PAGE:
A track of A Christmas Gift for You aka Phil Spector’s Christmas Album. Spector is best known for his over the top production work, and while he’s probably better known these days for bizarre wigs and homicide, his “wall of sound” production technique was monstrously groundbreaking stuff in the sixties. The Blue Jeans featured Darlene Love who also got a Guernsey on Christmas Gift, but ultimately, this is a tad better than the lameness that pervaded most of the Blue Jeans’ (and, let’s be honsest here, Spector’s) work. “Zip-a-dee-doo-dah” anyone?

4. “In Dulci Jubilo” – Mike Oldfield

Oldfield played everything other than the recorder on this. Which is interesting, considering that the recorder part is the most distinctive. It’s worth noticing that, as a multi-instrumentalist who sees himself as primarily a guitarist, Oldfield goes completely nuts on the guitar parts on this. Strangely enough, though, it seems to work. If you can say anything about Oldfield, he does know quite a bit about proper contextualising of his arrangements.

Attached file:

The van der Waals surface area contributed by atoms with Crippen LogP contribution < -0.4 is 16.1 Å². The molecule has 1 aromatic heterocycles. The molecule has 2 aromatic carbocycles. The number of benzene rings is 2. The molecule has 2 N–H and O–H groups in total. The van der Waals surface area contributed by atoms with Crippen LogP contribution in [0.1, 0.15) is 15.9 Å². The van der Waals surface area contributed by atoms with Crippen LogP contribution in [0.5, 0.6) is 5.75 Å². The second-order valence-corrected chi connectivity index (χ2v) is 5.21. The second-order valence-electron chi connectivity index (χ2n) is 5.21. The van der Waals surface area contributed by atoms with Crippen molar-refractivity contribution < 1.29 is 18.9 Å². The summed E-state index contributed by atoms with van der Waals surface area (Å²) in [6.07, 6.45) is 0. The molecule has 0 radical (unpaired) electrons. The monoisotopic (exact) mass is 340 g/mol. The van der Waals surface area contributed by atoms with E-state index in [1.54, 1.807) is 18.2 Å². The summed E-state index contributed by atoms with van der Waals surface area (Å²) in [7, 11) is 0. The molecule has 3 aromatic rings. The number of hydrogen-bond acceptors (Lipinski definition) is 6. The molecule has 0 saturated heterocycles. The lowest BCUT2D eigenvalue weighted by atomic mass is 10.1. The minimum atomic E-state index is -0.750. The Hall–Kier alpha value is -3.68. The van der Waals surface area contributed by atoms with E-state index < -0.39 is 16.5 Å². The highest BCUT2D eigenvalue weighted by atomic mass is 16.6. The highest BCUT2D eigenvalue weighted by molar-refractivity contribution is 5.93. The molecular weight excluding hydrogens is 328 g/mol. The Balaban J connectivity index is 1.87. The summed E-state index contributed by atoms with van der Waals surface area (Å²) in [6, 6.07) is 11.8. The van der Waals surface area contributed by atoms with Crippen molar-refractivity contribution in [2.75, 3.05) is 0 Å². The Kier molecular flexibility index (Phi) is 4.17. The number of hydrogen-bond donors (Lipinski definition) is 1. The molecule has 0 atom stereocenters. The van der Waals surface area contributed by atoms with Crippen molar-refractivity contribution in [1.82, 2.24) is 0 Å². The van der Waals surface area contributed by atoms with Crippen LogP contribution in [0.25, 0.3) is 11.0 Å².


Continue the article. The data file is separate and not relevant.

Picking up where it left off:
5. “Little Drummer Boy (Up the Khyber)” – the Hoodoo Gurus

This is an old b-side of the Hoodoo Gurus and is possibly the greatest rendition of what is one of the most boring and turgid Christmas carols ever. The Hoodoo Gurus infuse what is basically a surf guitar instrumental with a sitar melody line – or, more likely, a guitar effected to sound like a sitar. And it rocks.

6. “Ukrainian Bell Carol” – M. Leontovych

A frankly scary piece of Christmas that frightens kiddies with the bell parts and the minor key, not to mention the ¾ timing that takes off like a bat out of hell and switches back and forth between ¾ and 6/8 later in the tune. Leontovych intended this to be sung a capella, but this arrangement (which features the Vienna Boys Choir) is quite good.

7. “Christmas (Baby Please Come Home)” – Darlene Love

Another of the high points of A Christmas Gift For You. This one has been covered to death but, I actually love the sadness in it as Love sings of how much Christmas blows now that her lover has gone. Love was pretty much a backbone of Spector’s empire, as part of the Blue Jeans, the Crystals and working on records featuring the Ronettes. The production is subdued by Spector’s standards, which is not saying much, but possibly one of the reasons that this is a little less lame than most Spector material.

8. “I believe in Father Christmas” – Greg Lake